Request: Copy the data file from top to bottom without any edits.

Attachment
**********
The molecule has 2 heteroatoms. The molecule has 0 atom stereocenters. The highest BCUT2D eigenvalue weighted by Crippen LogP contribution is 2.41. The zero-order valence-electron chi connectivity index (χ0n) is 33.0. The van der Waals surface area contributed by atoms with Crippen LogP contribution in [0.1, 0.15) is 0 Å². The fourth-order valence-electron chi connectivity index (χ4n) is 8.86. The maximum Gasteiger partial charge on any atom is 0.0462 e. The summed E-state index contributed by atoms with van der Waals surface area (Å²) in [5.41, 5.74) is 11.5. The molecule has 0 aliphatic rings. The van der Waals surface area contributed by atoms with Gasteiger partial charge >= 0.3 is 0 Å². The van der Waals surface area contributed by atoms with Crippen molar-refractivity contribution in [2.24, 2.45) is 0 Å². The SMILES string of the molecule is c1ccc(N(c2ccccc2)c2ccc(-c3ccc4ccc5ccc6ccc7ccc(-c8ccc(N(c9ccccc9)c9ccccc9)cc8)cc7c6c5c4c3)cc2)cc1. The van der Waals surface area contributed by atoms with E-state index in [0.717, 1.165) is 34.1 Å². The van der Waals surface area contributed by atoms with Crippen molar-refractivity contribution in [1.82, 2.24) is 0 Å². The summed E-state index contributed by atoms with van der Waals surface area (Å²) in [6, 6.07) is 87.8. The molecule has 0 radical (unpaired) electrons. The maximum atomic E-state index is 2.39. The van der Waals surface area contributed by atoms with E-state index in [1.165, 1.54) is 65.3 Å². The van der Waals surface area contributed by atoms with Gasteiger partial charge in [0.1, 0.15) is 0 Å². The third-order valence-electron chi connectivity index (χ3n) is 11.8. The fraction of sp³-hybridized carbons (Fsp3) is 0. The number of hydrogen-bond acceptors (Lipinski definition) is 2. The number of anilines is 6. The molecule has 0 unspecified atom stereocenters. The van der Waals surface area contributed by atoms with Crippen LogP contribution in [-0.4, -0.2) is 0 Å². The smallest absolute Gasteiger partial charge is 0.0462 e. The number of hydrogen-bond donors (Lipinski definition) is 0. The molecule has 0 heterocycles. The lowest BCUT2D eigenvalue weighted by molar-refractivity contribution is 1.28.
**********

The molecule has 2 heteroatoms. The molecule has 0 atom stereocenters. The highest BCUT2D eigenvalue weighted by Crippen LogP contribution is 2.41. The zero-order valence-electron chi connectivity index (χ0n) is 33.0. The van der Waals surface area contributed by atoms with Crippen LogP contribution in [0.1, 0.15) is 0 Å². The fourth-order valence-electron chi connectivity index (χ4n) is 8.86. The maximum Gasteiger partial charge on any atom is 0.0462 e. The summed E-state index contributed by atoms with van der Waals surface area (Å²) in [5.41, 5.74) is 11.5. The molecule has 0 aliphatic rings. The van der Waals surface area contributed by atoms with Gasteiger partial charge >= 0.3 is 0 Å². The van der Waals surface area contributed by atoms with Crippen molar-refractivity contribution in [2.24, 2.45) is 0 Å². The SMILES string of the molecule is c1ccc(N(c2ccccc2)c2ccc(-c3ccc4ccc5ccc6ccc7ccc(-c8ccc(N(c9ccccc9)c9ccccc9)cc8)cc7c6c5c4c3)cc2)cc1. The van der Waals surface area contributed by atoms with E-state index in [0.717, 1.165) is 34.1 Å². The van der Waals surface area contributed by atoms with Crippen molar-refractivity contribution in [1.82, 2.24) is 0 Å². The summed E-state index contributed by atoms with van der Waals surface area (Å²) in [6, 6.07) is 87.8. The molecule has 0 radical (unpaired) electrons. The maximum atomic E-state index is 2.39. The van der Waals surface area contributed by atoms with E-state index in [1.165, 1.54) is 65.3 Å². The van der Waals surface area contributed by atoms with Gasteiger partial charge in [0.1, 0.15) is 0 Å². The third-order valence-electron chi connectivity index (χ3n) is 11.8. The fraction of sp³-hybridized carbons (Fsp3) is 0. The number of hydrogen-bond acceptors (Lipinski definition) is 2. The number of anilines is 6. The molecule has 0 unspecified atom stereocenters. The van der Waals surface area contributed by atoms with Crippen LogP contribution in [-0.4, -0.2) is 0 Å². The smallest absolute Gasteiger partial charge is 0.0462 e. The number of hydrogen-bond donors (Lipinski definition) is 0. The molecule has 0 heterocycles. The lowest BCUT2D eigenvalue weighted by molar-refractivity contribution is 1.28.